What you can’t achieve with online banking
Online banks changed the way we bank—for the better—and some people now live entirely without a brick-and-mortar bank account. Online customers can earn more money, pay less in fees, and enjoy the convenience of banking from their computer or mobile device.
However, you might not want to ditch your bank branch just yet. Although, they may seem old-fashioned, branches offer several valuable services that you only miss when you can’t have them.
Does that mean you should close your internet-only accounts? No way. If you don’t have an online savings account, you are missing out.
Here are six perks of using a bank or credit union that offers physical locations, according to www.thebalance.com.
Instant cashier’s cheques and money orders
Do you need to make a purchase, but a card (or personal cheque) just won’t do? For some transactions, like home purchases and certain types of deposits, you need “cleared” funds. That usually means you need to bring a cashier’s cheque, wire money to an account, or provide a money order to whoever you are paying.
Online banks can provide cashier’s cheques, but you don’t get same-day service. Instead, you typically order the cheque online and then wait a few days for the cheque to arrive by mail (or pay a modest fee for overnight service).
Sometimes that is not feasible. You might not even know exactly how much the cheque should be for until a day or two before you need it. It is nice to have the flexibility to change things without tying up your funds. Ordering multiple cashier’s cheques and trying to cancel an unused cashier’s cheque via mail requires an excess of cash on hand.
If you are on the hunt for that perfect apartment or making last-minute negotiations on a home purchase, instant access is a must.
Unlimited cash withdrawals
It is probably a rare occasion when you need a significant amount of cash. But when you do, it is nice to have the option to withdraw what you need. For example, you may need cash to buy a used car on short notice.
Getting a significant amount from an ATM is difficult. There are ways to withdraw substantial amounts of cash from online bank accounts, but you may need to visit a bank or credit union that is willing to work with you.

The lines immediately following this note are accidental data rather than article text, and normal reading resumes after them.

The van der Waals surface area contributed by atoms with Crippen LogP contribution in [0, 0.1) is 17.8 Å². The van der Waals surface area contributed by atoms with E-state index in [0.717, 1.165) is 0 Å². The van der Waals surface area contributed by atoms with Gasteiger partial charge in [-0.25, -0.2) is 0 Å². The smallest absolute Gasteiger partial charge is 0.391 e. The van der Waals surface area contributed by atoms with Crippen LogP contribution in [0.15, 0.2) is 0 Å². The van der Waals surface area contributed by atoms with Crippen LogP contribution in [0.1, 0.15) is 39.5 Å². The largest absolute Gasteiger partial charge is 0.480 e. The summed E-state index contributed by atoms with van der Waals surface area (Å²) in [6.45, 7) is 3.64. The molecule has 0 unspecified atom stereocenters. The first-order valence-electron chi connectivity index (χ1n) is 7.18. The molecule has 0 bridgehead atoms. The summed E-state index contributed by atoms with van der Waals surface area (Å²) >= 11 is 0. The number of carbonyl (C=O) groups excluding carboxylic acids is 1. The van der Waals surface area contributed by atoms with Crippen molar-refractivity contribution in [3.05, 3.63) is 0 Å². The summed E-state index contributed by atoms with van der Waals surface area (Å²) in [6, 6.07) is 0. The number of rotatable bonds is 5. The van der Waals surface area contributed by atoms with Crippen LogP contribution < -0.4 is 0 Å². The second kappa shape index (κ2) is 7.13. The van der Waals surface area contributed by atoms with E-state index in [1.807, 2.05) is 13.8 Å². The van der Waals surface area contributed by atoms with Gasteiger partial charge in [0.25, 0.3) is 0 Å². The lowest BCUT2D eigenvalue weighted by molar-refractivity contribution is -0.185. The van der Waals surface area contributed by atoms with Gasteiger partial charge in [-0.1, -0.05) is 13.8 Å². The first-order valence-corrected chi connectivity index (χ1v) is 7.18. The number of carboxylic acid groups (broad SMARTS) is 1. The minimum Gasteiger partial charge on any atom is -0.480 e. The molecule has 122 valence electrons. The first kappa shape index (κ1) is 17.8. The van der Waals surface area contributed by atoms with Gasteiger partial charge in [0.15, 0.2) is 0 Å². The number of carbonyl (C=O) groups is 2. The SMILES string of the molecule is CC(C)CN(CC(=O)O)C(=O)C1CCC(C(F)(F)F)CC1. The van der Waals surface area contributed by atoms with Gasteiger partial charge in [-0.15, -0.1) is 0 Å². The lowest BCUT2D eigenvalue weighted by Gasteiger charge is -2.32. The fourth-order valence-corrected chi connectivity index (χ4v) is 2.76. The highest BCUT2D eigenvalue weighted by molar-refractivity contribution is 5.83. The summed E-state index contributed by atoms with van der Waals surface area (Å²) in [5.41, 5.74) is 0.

With an account at a brick-and-mortar bank or credit union, getting cash is as easy as filling out a withdrawal slip at the branch. As a bonus, you can also get cash back into your account quickly and easily. Cash is unsafe and it creates temptation, so there is little reason to keep it around any longer than necessary.
Safe deposit boxes
Do you have some valuables and no good place to keep them? Are you concerned about what would happen to your files if your house catches fire?
A safe deposit box is a great place to store important documents and small valuables. Instead of reinventing the wheel and creating an ultra-secure (fireproof, theft-resistant, water-resistant) location in your house, let the experts handle it. Banks store your items at a very low cost, and you just need to get to the branch during banking hours to retrieve your belongings.
You need to keep important documents which you rarely need to do anything with safe. These documents could be birth certificates, social security cards, copies or originals of certain agreements, and other documents. If they are just an accident waiting to happen, why not put them in a facility that can do a good job of keeping them safe?
A drawback of safe deposit boxes is that you might need something when the bank branch is closed. To avoid problems, don’t store anything that you might need on short notice, such as passports and medical care directives.
Some agreements need to be notarised. That means a Notary Public needs to verify your identity and watch you sign the document. The notary certifies that it was really you who signed the document and that you did so willingly (among other things).
By definition, an online bank can’t really offer this in-person service. But many banks can—often for free (at least one or two signatures might be free) but you will pay a fee if you have got a pile of papers).
As with many services at brick-and-mortar branches, getting a document notarised is not something you need every day. But it is extremely important on those occasions when you do need it. Alternatively, you can use a local (or mobile) Notary Public to handle any one-off signatures.
A place for your coins
What are you supposed to do with all of those coins that end up in your coin jar? Those coins are money, so it is worth putting them into a form that is easy to use—whether you spend the money or use it for savings.
Shipping coins to an online-only bank is not feasible (and it is probably not even allowed). You could pay to have it counted at a machine in the grocery store, but plenty of banks still accept coin deposits without taking a chunk of your savings. They might even let you bring in a mixed jar of coins and do all of the sorting and counting for you.
Face to face meetings
We live in a virtual world, and tasks are getting easier and easier to accomplish online. Traveling to handle a simple transaction in-person is tedious, and can even be a major inconvenience.
That said, there are times when it is nice to sit down with somebody face to face. Communication over the phone or Internet is not always clear, and sometimes it feels better (and might even be faster) to talk and look at things together. Typing out questions and answers has its place, but it is not always the best solution.